Many of Watlow’s customers have very complex, thermal systems. Heater damage can cause a system to be underproductive or shut down. In business, time is money, and losing a system for even a couple hours could cost a business hundreds of thousands of dollars.
Designing and accounting for the CTE of various materials involved in the thermal process is one of the many ways Watlow can help design engineers to overcome these challenges.
Other considerations when selecting metals
While CTE is a vital design factor to consider, there are many other considerations. By working with a Watlow specialist, we will walk through the unique variables of your system. We provide insight and options on all aspects of the thermal system and materials, including:
Ramp rate: The rate of change in temperature over time, ramp rate involves the speed at which the material is heated. A heater that causes one part of the system to get hotter than another (aka “thermal nonuniformity”) can create problems, even if the material has a compatible CTE. If the thermal energy is not allowed to spread evenly to all components of the system, expansion can occur at an uneven rate.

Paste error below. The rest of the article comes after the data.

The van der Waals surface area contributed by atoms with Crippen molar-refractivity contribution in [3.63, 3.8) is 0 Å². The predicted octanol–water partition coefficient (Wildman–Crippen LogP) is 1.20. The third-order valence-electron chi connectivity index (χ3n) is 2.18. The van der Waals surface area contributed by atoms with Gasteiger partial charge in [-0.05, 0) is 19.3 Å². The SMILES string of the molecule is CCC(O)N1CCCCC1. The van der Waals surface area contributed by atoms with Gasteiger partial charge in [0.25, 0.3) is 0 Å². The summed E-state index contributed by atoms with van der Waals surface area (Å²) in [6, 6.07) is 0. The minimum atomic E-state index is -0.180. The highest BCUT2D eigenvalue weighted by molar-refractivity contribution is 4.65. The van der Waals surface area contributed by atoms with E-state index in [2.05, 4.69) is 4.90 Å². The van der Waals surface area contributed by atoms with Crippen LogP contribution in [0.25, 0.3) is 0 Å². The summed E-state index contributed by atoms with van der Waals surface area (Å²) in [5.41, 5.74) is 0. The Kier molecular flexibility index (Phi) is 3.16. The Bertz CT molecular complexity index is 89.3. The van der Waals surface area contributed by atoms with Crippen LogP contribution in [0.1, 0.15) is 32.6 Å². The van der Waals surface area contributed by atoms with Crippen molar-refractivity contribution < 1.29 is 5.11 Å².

Properties of the metal: Understanding other properties of the metal is also critical. For example, aluminum has one of the highest thermal conductivity rates. However, aluminum melts at a much lower temperature compared to other metals. A system that needs to be heated to, say, 1500º F would leave a puddle of aluminum in the system. Another example is titanium, which has a low thermal conductivity. Titanium may not expand as much as other materials, but it acts almost as insulation instead of a thermal conductor.
Cost versus life of the system: When designing your system, cost may be a consideration. Some materials are more expensive than others. However, the more expensive substance may last 10 times longer than the less expensive material, so an understanding of quality and lifespan is important.
The right materials and the best information
Watlow representatives are prepared to evaluate your system and provide valuable expertise and advice on the best type, size and shape of materials for your application. Our team will help you avoid any issues that might be caused by thermal expansion or contraction. Allow our knowledgeable specialists to ensure that your heating system is well designed to serve you for years to come.
Contact a Watlow® representative today to learn more about the coefficient of thermal expansion and how it applies to your system.